I was thinking why everyone is so ticked off at businesses today. Then scrolling through my blogroll, Seth Godin wrote this about the music industry. It fits into the puzzle of today's business environment.

Everyone wants to be rich. There are many definitions of rich, mainly some variation of financially independent. However, when those that are rich (CEOs of auto companies or financial institutions, for example) end up driving the business or industry into a tailspin, it negatively affects those who want to be rich. The non-rich lose jobs, cars, homes, etc. That is because the current elite will always have money, regardless of economic situation. Always have, always will. Those trying to make it up the ladder, or even trying to get to a ladder, don't have money to sustain themselves during an economic collapse.

Like the music industry, the labels are focusing on the industry, not the music. Obviously companies are in business to make money, I don't deny that. I argue that companies are focusing more on hording the big green rather than offering products and services people need or want. And companies that fail are because they lacked the leadership to do the right thing. WaMu's Kerry Killinger helped direct WaMu into a premier banking institution. His poor decisions led to the collapse of a terrific story. Where was his board of directors to say no?

I like how companies are ousting CEOs and leadership teams from failing companies. Yet I don't hear of companies replacing the BODs; they seem to be exempt from the problems and have no accountability. Heads of GM and Ford are raking in double-digit million-dollar salaries, and yet both companies have been posting losses. Last time I checked, if I fail to do my job, I get fired.

I've often thought that any publicly-traded company, the CEO's salary cannot be more than 4-6 times the average hourly worker in the company (bonuses based on profits. No profit, no bonus!). So if the average hourly wage $25/hr. ($52,000/yr.), Mr. CEO is limited to $208,000 - $312,000/yr.

That's a simplfied example, but apply the concept to recent events. Alan Mulally, CEO of Ford, has a salary of $2 million. That's 38 times the rate of the average worker, in my example. This doesn't include his bonus in stock, which accounts for over $18 million. In contrast, Steve Ballmer, Microsoft CEO, pulls in just over $600k/year, with additional bonuses of $300k. And Microsoft actually turns a profit!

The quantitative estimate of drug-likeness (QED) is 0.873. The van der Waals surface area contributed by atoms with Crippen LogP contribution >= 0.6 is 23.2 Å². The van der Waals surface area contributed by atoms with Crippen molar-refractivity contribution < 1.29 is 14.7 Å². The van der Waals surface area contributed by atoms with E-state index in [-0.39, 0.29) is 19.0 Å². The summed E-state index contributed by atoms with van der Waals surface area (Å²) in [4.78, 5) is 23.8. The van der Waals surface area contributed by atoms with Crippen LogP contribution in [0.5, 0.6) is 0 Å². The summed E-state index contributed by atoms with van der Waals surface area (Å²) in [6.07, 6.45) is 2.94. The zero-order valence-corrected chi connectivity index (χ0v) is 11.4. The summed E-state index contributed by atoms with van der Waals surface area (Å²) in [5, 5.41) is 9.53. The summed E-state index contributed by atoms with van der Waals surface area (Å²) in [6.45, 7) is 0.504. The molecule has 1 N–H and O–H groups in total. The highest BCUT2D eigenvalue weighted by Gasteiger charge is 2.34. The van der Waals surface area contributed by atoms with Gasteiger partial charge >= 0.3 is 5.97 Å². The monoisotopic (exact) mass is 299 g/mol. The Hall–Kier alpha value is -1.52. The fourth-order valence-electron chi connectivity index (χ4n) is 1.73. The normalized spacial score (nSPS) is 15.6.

Thursday, February 12, 2009

Private Jets are Moot

For any leading businessperson, technology has allowed someone to be truly mobile. You can work anywhere, on anything. And setting up a mobile environment is a heck of a lot cheaper than a private plane.


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via Consumerist by Meg Marco on 2/11/09

Did you know that private jets are actually quite practical? We didn't. The Wall Street Journal says that private jet manufacturers are angry at the backlash against private jets and are speaking out to "counter business aircraft misinformation."

From the WSJ:

In a campaign to begin Wednesday, Cessna Aircraft Co. will run an ad that says, "Pity the poor executive who blinks," and gets rid of the company jet. "One thing is certain: true visionaries will continue to fly."
"We think it's time the other side of the story be told, and that support be given to those businesses with the good judgment and courage to use business aviation to not only help their businesses survive the current financial crisis, but more quickly forge a path toward an economic upturn," said Jack Pelton, Cessna's chairman and CEO.

Another advertisement (shown below) reads, "Timidity didn't get you this far. Why put it in your business plan now?" (We assume that question is rhetorical.)

The backlash is hurting Cessna where it counts, the company recently laid off 4,500 workers because of the sudden drop in demand. Gulfstream Aerospace's spokesperson also defended the use of private jets.